Architecture: Detroit Lakes is home to many historic buildings and attractions, some of which are on the National Register of Historic Places, including the historic downtown, Graystone Hotel Building, Historic Holmes Theatre, City Park and Pavilion by the lake, Becker County Courthouse, Carnegie Library, Dunton Locks, The Depot and Tamarac National Wildlife Refuge. Many of these places are featured along the city's new Art & Architecture Walking Tour.

Cuisine: Dining options abound in and around town, from casual bar/restaurants on the lake to fast food to fine dining. West Lake Drive, which runs alongside the north end of Detroit Lake, features several popular bars and restaurants along the strip. Among those restaurants is the flagship Zorbaz, a Minnesota pizza chain that has become famous for its laid-back lakeside feel since establishing itself in Detroit Lakes more than 50 years ago.

Commerce: Detroit Lakes has a strong business sector, with plenty of unique shopping opportunities for visitors. The downtown retail district, for example, features a mix of friendly, family-owned boutiques, shops, and cafes and eateries.

People: Folks in Detroit Lakes are just what you'd expect from rural Minnesotans: they're a hearty, friendly bunch. People here are caught smiling as often in the icy depths of winter as they are in the dog days of summer. Say 'hi' and they'll say it back - if they don't just say it first.

Customs: This is another area where outdoor recreation plays a big role. Traditional Christian holidays are celebrated here in style (such as the community's "Light Up the Lakes" events that take place all through December), but recreation acts as a second religion to many folks here. Ice fishing, for example, is a winter way of life for those who take part; rows of fish houses create temporary little communities of their own out on the lakes.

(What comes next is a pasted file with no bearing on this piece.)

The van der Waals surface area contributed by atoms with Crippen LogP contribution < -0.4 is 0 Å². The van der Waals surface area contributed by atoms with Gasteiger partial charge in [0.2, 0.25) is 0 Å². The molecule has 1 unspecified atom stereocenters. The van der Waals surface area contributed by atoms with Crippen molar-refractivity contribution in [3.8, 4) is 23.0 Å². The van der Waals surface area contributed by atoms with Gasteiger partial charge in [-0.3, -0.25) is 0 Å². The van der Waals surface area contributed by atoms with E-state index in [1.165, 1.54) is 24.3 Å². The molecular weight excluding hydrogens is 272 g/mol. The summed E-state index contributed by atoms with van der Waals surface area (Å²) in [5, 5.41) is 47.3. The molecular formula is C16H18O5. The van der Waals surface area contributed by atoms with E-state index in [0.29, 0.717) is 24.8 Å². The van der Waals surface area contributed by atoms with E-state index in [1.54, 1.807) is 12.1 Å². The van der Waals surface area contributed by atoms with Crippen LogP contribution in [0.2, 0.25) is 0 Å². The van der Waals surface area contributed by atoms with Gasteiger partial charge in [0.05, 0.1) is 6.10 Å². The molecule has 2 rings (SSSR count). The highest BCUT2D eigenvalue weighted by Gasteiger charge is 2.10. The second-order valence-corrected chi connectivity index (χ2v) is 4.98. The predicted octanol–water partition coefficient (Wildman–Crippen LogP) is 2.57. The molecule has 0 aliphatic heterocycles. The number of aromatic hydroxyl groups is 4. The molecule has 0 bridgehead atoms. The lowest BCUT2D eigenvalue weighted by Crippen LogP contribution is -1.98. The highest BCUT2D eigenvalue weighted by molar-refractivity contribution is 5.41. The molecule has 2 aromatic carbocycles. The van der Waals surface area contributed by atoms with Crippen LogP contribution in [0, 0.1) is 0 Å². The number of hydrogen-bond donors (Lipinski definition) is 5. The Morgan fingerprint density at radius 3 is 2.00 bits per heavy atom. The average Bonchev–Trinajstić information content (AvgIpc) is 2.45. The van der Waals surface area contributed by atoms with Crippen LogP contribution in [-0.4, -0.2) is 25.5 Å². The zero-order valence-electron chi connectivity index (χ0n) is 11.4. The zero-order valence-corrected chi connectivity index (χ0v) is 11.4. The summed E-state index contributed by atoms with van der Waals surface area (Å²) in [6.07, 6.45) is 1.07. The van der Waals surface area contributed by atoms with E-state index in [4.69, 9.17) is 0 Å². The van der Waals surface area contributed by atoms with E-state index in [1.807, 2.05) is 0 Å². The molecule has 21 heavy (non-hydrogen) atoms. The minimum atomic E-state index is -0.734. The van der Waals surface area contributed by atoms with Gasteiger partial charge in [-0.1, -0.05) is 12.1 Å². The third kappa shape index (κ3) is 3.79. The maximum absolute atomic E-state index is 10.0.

History: Significant settlement in the area started in 1871, with the introduction of the Northern Pacific Railroad. It's said the name Detroit came about when a French Catholic Priest camped on the shore of the lake with a view of the sunset. The water was low and revealed a sandbar, creating a narrow strait that glistened in the sun, causing the priest to exclaim, "What a beautiful detroit," meaning "strait" in French. The city's name was changed to Detroit Lakes in 1926, after continuous postal mix-ups with Detroit, Michigan.